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Plant Profile: Tree dahlia

Dahlia 'Timothy Hammett' Botanical name: Dahlia imperialis

Family: Asteraceae

Type: Herbaceous perennial

Size: 3-5m tall

Commonly known as the tree dahlia, this plant has similar habits to the regular garden dahlia, but with one big difference — it can shoot up to towering heights in short time spans.

The delicate tree dahlia bears huge leaves and shaggy lavender flowers with yellow centres. Its stems are tall, straight and thin, much like bamboo stems.

The dramatic, pendulous flowers bloom from late autumn — generally in May and June.

There are a number of species close to the D. imperialis, including D. tenuicaulis , D. rudis and D. scapigeroides , none of which are as large imperialis.

Parva Plants (info@parva.co.nz) have a small range of tree dahlias for sale including the fairly new cultivar, D. 'Timothy Hammett' (photo above). Unlike other imperialis, this variety doesn't flower just in late autumn but throughout summer and autumn. The plant is slightly smaller in size and less pendulous, but the indiviudal blooms are, nevertheless, hugely attractive.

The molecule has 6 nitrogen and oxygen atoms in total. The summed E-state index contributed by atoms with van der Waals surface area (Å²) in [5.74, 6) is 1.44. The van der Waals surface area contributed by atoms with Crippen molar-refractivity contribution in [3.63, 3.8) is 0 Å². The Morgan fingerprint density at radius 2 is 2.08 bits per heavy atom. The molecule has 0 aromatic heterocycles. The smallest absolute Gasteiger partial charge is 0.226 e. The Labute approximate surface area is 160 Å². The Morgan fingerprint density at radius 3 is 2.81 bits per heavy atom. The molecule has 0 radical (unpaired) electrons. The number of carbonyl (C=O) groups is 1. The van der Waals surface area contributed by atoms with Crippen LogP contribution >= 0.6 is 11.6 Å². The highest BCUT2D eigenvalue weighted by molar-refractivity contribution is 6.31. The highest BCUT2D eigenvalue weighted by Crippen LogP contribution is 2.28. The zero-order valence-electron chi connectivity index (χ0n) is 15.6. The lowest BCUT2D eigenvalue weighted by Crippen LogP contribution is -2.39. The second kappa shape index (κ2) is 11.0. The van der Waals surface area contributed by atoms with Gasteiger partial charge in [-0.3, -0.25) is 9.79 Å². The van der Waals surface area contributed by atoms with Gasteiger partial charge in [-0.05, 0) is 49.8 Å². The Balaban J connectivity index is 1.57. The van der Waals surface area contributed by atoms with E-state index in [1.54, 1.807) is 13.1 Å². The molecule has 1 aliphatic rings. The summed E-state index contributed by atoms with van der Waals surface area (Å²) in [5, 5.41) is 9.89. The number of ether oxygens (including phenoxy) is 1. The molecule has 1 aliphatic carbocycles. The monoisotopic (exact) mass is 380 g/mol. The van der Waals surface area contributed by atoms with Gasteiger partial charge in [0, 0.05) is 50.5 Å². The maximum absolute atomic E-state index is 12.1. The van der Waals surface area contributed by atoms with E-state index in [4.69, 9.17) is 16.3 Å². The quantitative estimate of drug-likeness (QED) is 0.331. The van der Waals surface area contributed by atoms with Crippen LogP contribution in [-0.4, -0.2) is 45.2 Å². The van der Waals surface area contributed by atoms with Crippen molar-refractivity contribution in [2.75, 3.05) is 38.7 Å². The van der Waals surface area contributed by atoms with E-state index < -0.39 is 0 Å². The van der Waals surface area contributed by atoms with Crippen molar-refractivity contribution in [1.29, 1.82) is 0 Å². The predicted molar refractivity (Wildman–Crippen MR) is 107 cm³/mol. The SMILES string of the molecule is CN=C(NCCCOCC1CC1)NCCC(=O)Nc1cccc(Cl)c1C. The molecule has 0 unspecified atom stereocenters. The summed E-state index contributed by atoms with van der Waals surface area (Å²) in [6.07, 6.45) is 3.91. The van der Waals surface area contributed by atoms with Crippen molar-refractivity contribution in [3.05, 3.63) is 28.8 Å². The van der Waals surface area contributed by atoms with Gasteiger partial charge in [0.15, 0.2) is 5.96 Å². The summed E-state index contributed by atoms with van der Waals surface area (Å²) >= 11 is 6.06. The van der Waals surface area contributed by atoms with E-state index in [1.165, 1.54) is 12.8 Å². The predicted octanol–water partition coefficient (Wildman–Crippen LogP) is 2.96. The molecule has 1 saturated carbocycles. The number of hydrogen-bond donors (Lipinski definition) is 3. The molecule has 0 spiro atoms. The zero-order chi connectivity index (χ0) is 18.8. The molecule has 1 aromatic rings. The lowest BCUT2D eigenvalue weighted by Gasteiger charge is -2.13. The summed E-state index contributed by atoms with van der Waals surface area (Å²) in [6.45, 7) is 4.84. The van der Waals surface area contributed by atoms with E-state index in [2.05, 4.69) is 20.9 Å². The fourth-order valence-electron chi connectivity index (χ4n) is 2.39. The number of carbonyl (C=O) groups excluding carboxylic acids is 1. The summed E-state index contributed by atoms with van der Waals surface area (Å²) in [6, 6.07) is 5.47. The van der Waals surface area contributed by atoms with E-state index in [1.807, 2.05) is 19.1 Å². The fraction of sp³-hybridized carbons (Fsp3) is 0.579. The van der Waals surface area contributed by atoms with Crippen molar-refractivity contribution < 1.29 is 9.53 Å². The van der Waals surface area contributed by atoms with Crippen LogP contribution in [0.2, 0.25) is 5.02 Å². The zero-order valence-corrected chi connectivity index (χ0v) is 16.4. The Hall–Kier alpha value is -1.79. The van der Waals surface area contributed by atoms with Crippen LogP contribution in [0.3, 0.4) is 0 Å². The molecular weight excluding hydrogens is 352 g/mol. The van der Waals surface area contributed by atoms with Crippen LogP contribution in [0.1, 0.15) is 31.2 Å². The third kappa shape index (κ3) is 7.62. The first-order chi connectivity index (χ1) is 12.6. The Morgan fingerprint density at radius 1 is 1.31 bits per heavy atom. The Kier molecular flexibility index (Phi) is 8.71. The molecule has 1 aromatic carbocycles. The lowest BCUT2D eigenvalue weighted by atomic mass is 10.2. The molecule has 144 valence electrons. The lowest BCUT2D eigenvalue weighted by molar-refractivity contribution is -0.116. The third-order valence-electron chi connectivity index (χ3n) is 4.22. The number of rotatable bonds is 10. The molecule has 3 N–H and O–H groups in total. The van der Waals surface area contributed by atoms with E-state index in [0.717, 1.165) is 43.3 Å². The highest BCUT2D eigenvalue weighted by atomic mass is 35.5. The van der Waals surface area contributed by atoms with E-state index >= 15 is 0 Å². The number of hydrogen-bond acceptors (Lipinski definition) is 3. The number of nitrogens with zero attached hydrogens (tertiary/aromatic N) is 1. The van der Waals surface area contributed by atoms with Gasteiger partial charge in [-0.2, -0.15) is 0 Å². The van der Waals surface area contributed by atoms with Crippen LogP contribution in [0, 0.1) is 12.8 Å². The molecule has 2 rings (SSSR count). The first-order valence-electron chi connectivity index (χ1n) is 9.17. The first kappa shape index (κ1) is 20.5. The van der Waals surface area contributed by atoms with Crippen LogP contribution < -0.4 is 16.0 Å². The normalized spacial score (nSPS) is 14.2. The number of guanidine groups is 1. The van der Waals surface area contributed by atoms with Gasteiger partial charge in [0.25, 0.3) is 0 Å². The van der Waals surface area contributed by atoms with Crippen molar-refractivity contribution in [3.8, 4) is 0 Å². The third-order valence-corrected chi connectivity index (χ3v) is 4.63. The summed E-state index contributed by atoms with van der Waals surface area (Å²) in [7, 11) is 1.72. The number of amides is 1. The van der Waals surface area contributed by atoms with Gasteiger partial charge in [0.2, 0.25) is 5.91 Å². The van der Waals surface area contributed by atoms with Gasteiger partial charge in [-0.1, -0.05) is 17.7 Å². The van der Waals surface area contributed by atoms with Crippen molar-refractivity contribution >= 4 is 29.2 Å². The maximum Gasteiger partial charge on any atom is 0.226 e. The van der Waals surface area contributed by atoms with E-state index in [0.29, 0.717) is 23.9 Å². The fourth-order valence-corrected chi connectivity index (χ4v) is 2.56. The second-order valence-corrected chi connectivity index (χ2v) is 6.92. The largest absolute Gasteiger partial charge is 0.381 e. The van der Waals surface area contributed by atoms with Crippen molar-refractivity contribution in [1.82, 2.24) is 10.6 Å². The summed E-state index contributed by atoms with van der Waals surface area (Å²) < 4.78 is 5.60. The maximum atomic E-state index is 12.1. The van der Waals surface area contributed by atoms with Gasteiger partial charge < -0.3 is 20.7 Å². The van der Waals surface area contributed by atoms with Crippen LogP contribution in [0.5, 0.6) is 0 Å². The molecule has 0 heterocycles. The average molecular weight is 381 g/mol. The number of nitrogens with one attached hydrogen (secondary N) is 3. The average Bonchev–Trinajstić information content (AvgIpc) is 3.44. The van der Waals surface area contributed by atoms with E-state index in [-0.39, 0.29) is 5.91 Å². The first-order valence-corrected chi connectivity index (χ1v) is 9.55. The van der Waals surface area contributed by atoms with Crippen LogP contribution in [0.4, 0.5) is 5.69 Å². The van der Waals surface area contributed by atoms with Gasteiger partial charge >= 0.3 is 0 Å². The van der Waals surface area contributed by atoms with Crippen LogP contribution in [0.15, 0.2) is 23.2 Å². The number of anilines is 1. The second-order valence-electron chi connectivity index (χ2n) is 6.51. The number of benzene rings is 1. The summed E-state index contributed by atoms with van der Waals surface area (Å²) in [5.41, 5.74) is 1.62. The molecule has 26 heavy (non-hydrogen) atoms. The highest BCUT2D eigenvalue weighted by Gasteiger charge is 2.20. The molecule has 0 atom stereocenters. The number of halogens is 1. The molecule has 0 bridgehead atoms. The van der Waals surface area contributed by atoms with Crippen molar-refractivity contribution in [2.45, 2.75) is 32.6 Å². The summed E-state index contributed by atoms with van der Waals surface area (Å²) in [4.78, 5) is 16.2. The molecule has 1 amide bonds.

Ideal conditions

Generally the tree dahlia is a fairly easy plant to grow. Plant in a sunny spot with shelter from wind and frost — they can, however, withstand light frosts. Their brittle stems can quite easily be broken by gusts of winds, so it may pay to stake them.

They do best in moist soils that are well drained. Never plant in an area that is prone to waterlogging.

Although they die away annually, they will need a bit of pruning throughout the year. The best time to give them a prune is just after flowering (in winter).

They are fairly pest resistant, although powdery mildew can attack some plants, and moth caterpillars may take a liking to them. 

To propagate, take stem cuttings. Place 30cm long cuttings, each with at least two nodes, in soil either horizontally or vertically.

Reproduced with permission from NZOOM Home and Garden content,
from the previous website of  TVNZ News

The views expressed here are not necessarily those of the RNZIH
 
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Last updated: June 2, 2004